* Nickel up more than 20 pct year to date
* China copper imports jump 10.8 pct y/y in March
* Dovish Fed comments support aluminium, other metals (Updates with closing prices)
By Harpreet Bhal and Eric Onstad
LONDON, April 10 (Reuters) - Nickel prices touched their highest in more than a year on Thursday as speculators continued a trend of buying futures on concerns about the potential for shortages following a ban on ore exports from Indonesia.
Other industrial metals made gains, including aluminium, which surged to a five-month peak, on prospects that U.S. interest rates would not rise as soon as previously thought.
Three month nickel on the London Metal Exchange (LME) reached a session high of $17,226 a tonne, its strongest since March 15 last year, and closed up 2.3 percent at $17,080.
Prices have risen 23 percent so far this year, making nickel the best performer in the base metals complex, supported by a ban on shipments of unprocessed ore by top exporter Indonesia.
“We expect the market to be in a small surplus this year and move into a significant deficit next year if Indonesia holds its course,” said Nic Brown, head of commodities research at Natixis.
“But beyond that, in 2016 we are going to get more processing plants up and running (in Indonesia), so the shortage could be temporary.”
A 25 percent rise in LME open interest in nickel suggests long speculative positions have been added, while technical buying and short-covering have also spurred price rises, analyst Leon Westgate at Standard Bank said.
Seeking to reap more benefits from its mineral wealth by pushing domestic processing, Indonesia in January banned exports of nickel ore, which is used by stainless steel producers in China as a cheaper alternative to refined nickel.
Reduced supply of nickel pig iron could mean that China increases its use of the higher-grade refined metal, underpinning global prices.
“We have seen very good nickel buying here today,” said one trader in Singapore. The trader said buying was coming from China, while other funds, which had been long nickel, were taking profits.
Base metals were supported by minutes of the Federal Reserve’s March meeting, which suggested U.S. policymakers would be more cautious about raising interest rates than some analysts had expected.
The Fed minutes also dented the dollar, which fell to a three-week low against a basket of currencies, further supporting commodities priced in dollars, making them cheaper to buy for consumers outside of the United States.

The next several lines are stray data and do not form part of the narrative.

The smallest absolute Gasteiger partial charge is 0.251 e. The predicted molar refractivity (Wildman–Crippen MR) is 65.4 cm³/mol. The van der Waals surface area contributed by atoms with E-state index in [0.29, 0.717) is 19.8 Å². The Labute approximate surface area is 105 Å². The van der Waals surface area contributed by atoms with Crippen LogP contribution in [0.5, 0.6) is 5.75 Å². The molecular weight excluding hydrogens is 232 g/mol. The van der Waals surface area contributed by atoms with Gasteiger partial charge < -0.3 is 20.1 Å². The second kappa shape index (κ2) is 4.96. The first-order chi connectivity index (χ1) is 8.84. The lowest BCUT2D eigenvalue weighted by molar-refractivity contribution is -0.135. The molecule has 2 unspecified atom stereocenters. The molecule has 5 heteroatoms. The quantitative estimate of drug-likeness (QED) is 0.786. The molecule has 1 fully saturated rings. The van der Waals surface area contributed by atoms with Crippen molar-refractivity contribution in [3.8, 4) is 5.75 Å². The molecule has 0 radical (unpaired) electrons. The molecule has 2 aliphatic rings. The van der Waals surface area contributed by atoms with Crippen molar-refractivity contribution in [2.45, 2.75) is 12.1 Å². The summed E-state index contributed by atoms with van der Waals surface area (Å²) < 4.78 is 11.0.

Sentiment also got a boost from data on Thursday showing U.S. jobless claims fell to a seven-year low.
Aluminium was a top gainer, climbing to a high of$1,895.75 a tonne, the strongest since Oct. 30 last year, before paring gains to close at $1,893, a 1.93 percent rise.
“Dovish comments from the Fed, particularly in reference to interest rates, should help support prices and premia in respect to keeping the financing game ticking over,” Westgate said in a note.
Copper prices closed up 0.57 percent at $6,655 a tonne, bouncing off a two-week low hit in the previous session.
China’s overall exports unexpectedly fell for a second straight month in March, and import growth dropped sharply, intensifying concerns about weak manufacturing and slowing growth in the world’s second-largest economy.
China’s imports of copper, however, rose 10.8 percent in March from February on expectations of increased seasonal demand through the second quarter, although shipments were still well off a record high hit in January.
“We think that in the second half of the year, there’s going to be less copper going into China and more copper coming out of China,” Brown said. “Chinese bonded warehouse stocks have pushed up close to their recent highs. That means there is going to be a limited amount of copper coming into the country in coming months.”
Copper prices are down about 10 percent so far this year but have recovered by around 5 percent from 3-1/2-year lows plumbed on March 19.
Zinc ended 0.9 percent higher at $2,040 a tonne, while lead finished up 1.1 percent at $2,112, and tin edged up 0.62 percent to $23,400.
Three month LME copper
Most active ShFE copper
Three month LME aluminium
Most active ShFE aluminium
Three month LME zinc
Most active ShFE zinc
Three month LME lead
Most active ShFE lead
Three month LME nickel
Three month LME tin (Additional reporting by Melanie Burton in Sydney; editing by Keiron Henderson and Jane Baird)